The Syntactic Roles of Touch in Shared Festivals in Kerala: Towards an Analysis of Ritual Categories
The following discussion of touch as a syntactic-semantic unit in ritual structures is based on an analogy of ritual and language postulating a 'deep structure' or a 'universal grammar' for rituals as presented by Frits Staal, Axel Michaels, and Naphtali Meshel. Following E. Thomas Lawson and Robert N. McCauley in their cognitive approach to ritual competence and in identifying actions as building blocks in ritual structures, I propose an analysis of ritual events as a category with distinctive semantic and syntactic properties and within the framework of ritual communication and ritual competence. I extend Martina Wiltschko’s universal spine hypothesis for linguistic categories to the language-ritual analogy in the domains of semantics and syntax. The viability of this analytical framework is demonstrated by categorizing touching events in rituals in shared festivals in Kerala. I conclude the discussion by hypothesizing universal categories for ritual events and entities, and universal structural patterns partially analogous (perhaps even homologous) to categories and patterns used in Wiltschko’s universal spine hypothesis.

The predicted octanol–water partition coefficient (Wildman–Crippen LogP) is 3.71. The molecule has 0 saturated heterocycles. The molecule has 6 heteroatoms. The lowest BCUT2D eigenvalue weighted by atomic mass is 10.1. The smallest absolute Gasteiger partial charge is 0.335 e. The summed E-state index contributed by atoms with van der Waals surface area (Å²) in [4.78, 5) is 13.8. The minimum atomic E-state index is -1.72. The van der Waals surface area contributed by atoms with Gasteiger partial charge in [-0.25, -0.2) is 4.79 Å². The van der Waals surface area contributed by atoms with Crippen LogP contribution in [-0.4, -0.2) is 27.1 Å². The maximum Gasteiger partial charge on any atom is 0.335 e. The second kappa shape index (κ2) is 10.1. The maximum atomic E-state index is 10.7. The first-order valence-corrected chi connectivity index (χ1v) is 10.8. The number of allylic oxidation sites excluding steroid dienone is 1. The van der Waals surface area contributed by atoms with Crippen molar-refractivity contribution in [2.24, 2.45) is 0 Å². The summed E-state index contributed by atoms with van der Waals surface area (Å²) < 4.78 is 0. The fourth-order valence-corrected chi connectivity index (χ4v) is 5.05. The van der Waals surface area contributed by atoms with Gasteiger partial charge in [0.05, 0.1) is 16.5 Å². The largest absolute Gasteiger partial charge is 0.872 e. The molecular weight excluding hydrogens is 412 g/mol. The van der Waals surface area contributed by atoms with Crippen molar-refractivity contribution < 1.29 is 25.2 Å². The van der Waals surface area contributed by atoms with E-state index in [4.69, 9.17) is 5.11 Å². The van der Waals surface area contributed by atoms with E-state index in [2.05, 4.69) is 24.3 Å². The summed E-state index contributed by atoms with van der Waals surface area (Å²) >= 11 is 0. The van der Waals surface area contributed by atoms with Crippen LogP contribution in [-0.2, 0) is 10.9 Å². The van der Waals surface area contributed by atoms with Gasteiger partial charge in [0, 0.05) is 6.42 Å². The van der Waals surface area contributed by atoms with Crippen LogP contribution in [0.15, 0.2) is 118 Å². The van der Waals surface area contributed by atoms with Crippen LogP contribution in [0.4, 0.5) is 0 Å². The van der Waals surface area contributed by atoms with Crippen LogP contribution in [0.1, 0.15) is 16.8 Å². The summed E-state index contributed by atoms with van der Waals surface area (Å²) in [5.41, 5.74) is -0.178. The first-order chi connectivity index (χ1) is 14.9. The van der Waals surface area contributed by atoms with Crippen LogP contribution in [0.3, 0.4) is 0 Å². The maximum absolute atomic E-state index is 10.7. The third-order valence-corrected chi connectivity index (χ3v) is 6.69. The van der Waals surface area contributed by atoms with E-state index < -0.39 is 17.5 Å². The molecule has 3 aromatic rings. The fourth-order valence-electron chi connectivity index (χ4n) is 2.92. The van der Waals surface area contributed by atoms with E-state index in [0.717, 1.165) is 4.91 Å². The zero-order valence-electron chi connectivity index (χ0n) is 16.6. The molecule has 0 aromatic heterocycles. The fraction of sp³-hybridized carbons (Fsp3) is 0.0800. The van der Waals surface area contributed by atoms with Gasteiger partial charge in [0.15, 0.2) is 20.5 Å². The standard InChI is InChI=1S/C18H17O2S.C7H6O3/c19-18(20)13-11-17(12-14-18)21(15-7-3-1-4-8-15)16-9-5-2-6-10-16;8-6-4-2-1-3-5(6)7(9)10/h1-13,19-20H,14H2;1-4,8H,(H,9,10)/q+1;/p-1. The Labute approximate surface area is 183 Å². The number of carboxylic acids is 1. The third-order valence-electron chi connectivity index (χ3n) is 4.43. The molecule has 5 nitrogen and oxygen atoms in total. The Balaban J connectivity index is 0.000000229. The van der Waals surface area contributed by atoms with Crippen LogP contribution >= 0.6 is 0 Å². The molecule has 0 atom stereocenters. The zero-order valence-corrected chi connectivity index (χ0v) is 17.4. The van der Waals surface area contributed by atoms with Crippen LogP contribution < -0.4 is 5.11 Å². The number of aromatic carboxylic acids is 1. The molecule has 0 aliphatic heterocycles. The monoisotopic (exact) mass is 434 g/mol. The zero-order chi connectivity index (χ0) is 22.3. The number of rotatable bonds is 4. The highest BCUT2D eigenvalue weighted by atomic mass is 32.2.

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Copyright (c) 2019 Ophira Gamliel
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